When the kids went back to school, I made it my mission to “tidy” the house – working under the belief that an organized house equals an organized mind.  I managed to get the kids’ rooms done, as well as the master bathroom, the mudroom and the laundry room.  I was giddy as I filled garbage bags with unwanted items.  And then I stalled…  I had gotten rid of a lot of stuff, but the rooms that I still had to tackle – my closet, the furnace room, the garage and the office (!) terrified me.

My husband and I have lived in our house for nine years.  We moved here in August of 2006.  Ten days after moving in, I left for a six-month consulting contract in the UK.  I rushed to unpack boxes so that we would be “settled”.  But some boxes were never unpacked, stored away in the furnace room and other hidden places.  And then life got busy…  Between kids and work, we lived happily among the clutter.  Yes, it stressed me out from time to time.  But I was just too distracted with diapers, various lessons, and my clients.  And so the clutter remained.

Recently, my trainer (the great Dara Cox) told me about a book that she had read entitled “The Life-Changing Magic of Tidying Up” (yes, between squats and planks, we do manage to talk about serious things).  So I picked up the book and have been dutifully poring through it.  I should add that this book has sold 3 million copies worldwide.  This is serious stuff!

In her book, author Marie Kondo advises people to work through their homes, category-by-category and do an intense purging.  She urges people to discard everything that does not spark joy.  That’s a tall task!  To look at every item in my home to determine whether it “sparks joy”…  But I’m up for the challenge, and I’m not going to stop until it’s done.    If my personal and professional lives are to coexist under one roof, I’m convinced that my space needs to be tidy.  And I’m only a little bit nervous about my husband’s reaction when he comes home to the giant pile of stuff that we’re getting rid of 🙂

I ❤️ September

I have always loved September and everything it represents – clear, crisp days; a new beginning; and yes, even school. I especially LOVED school. Yes, I was that kid!  When I was little and misbehaved, my Mom used to scold me saying “Michelle, if you don’t behave, you’re not going to school tomorrow” (if only I had known there was little chance of her following through with this threat…). I loved the structure that school provided. And I especially loved the social outlet – I was also the kid who consistently had comments on her report card that went something like this: “Michelle is a good student, but she talks too much”.

It is little surprise that I spent eight years in university, first pursuing Bachelor’s and Master’s degrees in Engineering, then an MBA. Friends and family alike were beginning to think that I was becoming a professional student, destined for a Ph.D. in some obscure subject (my Master’s thesis was entitled “The Acclimation of Anaerobic Systems to Biodegrade Chlorinated Solvents” – it still baffles me that I retain this piece of information and yet regularly forget my locker combination at the gym!) . Were it not for the fact that I was tired of being a destitute student, I might never have left academia.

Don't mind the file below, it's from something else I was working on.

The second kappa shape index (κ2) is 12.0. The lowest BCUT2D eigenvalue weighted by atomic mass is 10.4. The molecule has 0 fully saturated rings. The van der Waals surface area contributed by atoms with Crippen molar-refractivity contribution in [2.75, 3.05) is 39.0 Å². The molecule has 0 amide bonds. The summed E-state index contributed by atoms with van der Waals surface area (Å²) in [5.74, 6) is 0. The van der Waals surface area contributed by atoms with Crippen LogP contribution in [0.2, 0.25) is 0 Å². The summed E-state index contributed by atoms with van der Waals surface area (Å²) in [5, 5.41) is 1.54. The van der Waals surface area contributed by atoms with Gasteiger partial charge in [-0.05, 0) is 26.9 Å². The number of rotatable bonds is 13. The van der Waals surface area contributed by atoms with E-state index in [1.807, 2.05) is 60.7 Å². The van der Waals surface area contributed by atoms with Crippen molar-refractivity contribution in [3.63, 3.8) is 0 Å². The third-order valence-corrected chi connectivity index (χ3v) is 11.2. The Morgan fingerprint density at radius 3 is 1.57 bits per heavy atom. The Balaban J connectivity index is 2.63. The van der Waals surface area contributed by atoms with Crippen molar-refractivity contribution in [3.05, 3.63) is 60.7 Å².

I spent most of my career in professional services where September always offered up new challenges.  There were new projects and new clients to keep me busy.  And now that I have kids, September once again provides the excitement and eager anticipation of “back to school” routines.

This September is a little different for me though.  Having recently left my job, my life has been turned upside down. There are so many unknowns… What will my days look like?  How will I fill my time?  Who will I spend it with? And so, I turned to the one thing that has always brought me comfort: school. In two weeks’ time, I will be returning to the University of Toronto to take a course entitled “Writing the Novel: Introduction”.

My kids were absolutely baffled when I told them that I would be going to school. In their minds, I will be sitting in a little chair at a grouping of four small desks, dutifully listening to Mr. or Mrs. So-and-So teach me how to write.  And they might not be far off! I must say, I am slightly terrified about my first day. It has been – gulp! – 15 years since my last “first day” of class. I’m sure that much has changed in that time. All the same, I look forward to telling you all about it!

A blog you say?

“A blog?  What do you mean a blog?  What will you write about?  Will you share the private details of our lives?”  This was my husband’s reaction the other night when I casually mentioned the idea of starting a blog.  It is something that I have been mulling over for several weeks.  But, if I’m being perfectly honest, I’m not 100% on-board with the idea either.  The very thought of writing something for public consumption terrifies me.  But it is also exhilarating!

Let me rewind the tape a bit…  This past June, I left my company of five years.  I worked at an executive search firm.  I loved the work and the people.  But there was something missing and I couldn’t continue denying it.  At the risk of sounding cliché, the “balance” was off.  And I don’t just mean the work/life balance, although that was certainly a big factor.  I have seven-year old twins and I was increasingly feeling like I was missing out on my children’s lives.  But more than that, I felt like work was only fulfilling one part of me.  I worked with a group of intelligent, driven and engaging people.  I have always loved a challenge, and there was no shortage of intellectual challenge at my job.  But there were interests that I wanted to delve into – cooking, photography, tennis, golf (maybe…).  I wanted to spend more time at the gym.  And I wanted to figure out how to give back to the community in a meaningful way.

All of these things propelled me to quit.  But there was one over-arching reason:  I wanted to write a book.  There, I’ve said it!  For as long as I can remember, I have wanted to write a fiction book.  But there was never enough time.  So I quit my job to begin this exciting, terrifying, crazy new chapter (pun intended!).

My goal is to dedicate this next year to writing a fiction novel.  I’m still working out the details – genre, plot, setting, characters…  There’s a lot to work through!  In the meantime, I want to make sure that I am writing on a regular basis.  And so we come back to the idea behind this blog – holding myself accountable to writing as often as I can.  After all, there is no boss looking for deliverables, and no co-workers to measure myself against.  It’s all on me to get this done!

So what can you expect from this blog?  Much to my husband’s dismay, you’ll probably hear about the daily goings-on in our household.  You’ll hear about my new hobbies.  And you’ll certainly hear about my trials and tribulations as I enter the writing world!

I hope you join me on this adventure!